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Despite pushback, Lewiston's city council plans to consider a moratorium on homeless shelters

The sun rises over Downtown Lewiston, Maine, Friday, March 17, 2017.
David Goldman
Associated Press file
The sun rises over Downtown Lewiston, Maine, Friday, March 17, 2017.

Despite pushback from community members and housing advocates, councilors in Lewiston will continue to pursue a moratorium on emergency homeless shelters in the city.

The council voted 4-3 on Tuesday night for city staff to create a moratorium ordinance that could go before the council at its next meeting. The move comes in response to a proposed low-barrier, 24-bed shelter and resource center. Some councilors have questioned its need due to potential costs, and said a potential moratorium would give them more time to look at the issue.

But several community members, including Amy Smith, who operates affordable housing units, said a pause would only hurt the city's unhoused residents.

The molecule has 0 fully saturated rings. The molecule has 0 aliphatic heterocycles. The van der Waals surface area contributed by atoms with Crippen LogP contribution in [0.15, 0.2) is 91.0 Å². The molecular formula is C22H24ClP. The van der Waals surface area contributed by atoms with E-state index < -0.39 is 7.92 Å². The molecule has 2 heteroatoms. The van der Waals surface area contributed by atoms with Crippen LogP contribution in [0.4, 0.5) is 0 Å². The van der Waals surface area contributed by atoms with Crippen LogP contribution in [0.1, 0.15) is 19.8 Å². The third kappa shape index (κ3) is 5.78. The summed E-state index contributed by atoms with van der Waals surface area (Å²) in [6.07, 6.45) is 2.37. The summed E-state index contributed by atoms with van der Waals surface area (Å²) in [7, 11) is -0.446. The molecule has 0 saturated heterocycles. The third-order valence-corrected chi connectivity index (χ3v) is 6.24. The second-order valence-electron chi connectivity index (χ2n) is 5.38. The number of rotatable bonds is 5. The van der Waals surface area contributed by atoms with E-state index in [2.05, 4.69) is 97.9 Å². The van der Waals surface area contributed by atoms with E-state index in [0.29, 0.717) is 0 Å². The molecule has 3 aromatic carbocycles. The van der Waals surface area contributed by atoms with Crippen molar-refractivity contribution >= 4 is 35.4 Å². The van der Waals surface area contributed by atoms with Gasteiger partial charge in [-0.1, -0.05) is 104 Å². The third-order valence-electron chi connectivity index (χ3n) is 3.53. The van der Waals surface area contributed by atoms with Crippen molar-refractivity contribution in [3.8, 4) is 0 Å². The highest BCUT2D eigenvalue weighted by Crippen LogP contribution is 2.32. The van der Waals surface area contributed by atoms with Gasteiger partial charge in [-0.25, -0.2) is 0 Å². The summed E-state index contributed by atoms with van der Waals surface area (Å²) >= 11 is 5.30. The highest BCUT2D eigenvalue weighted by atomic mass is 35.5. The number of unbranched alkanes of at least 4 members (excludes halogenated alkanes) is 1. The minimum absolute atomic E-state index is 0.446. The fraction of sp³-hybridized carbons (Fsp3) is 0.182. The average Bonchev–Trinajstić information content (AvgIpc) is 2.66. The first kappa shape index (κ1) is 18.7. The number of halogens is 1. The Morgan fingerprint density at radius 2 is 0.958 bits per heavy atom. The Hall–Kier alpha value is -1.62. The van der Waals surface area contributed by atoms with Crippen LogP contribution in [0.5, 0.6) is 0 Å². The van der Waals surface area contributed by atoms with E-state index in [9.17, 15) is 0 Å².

"The only thing a moratorium will guarantee is that there will be no new resources in 2022. And our homeless neighbors will have to suffer through another harsh Maine winter without housing, and without the resources they desperately need to succeed," Smith said.

And some councilors, including Linda Scott, said that a moratorium wasn't necessary.

"I think that all of us on this City Council, and everybody on that resource team, are smart enough to get together and figure this situation out, and make the change we need to see happen in this community," Scott said. "And I do not support pushing forward for our city staff to research putting a moratorium in place at this time."

The council could consider a potential ordinance at its next meeting later this month.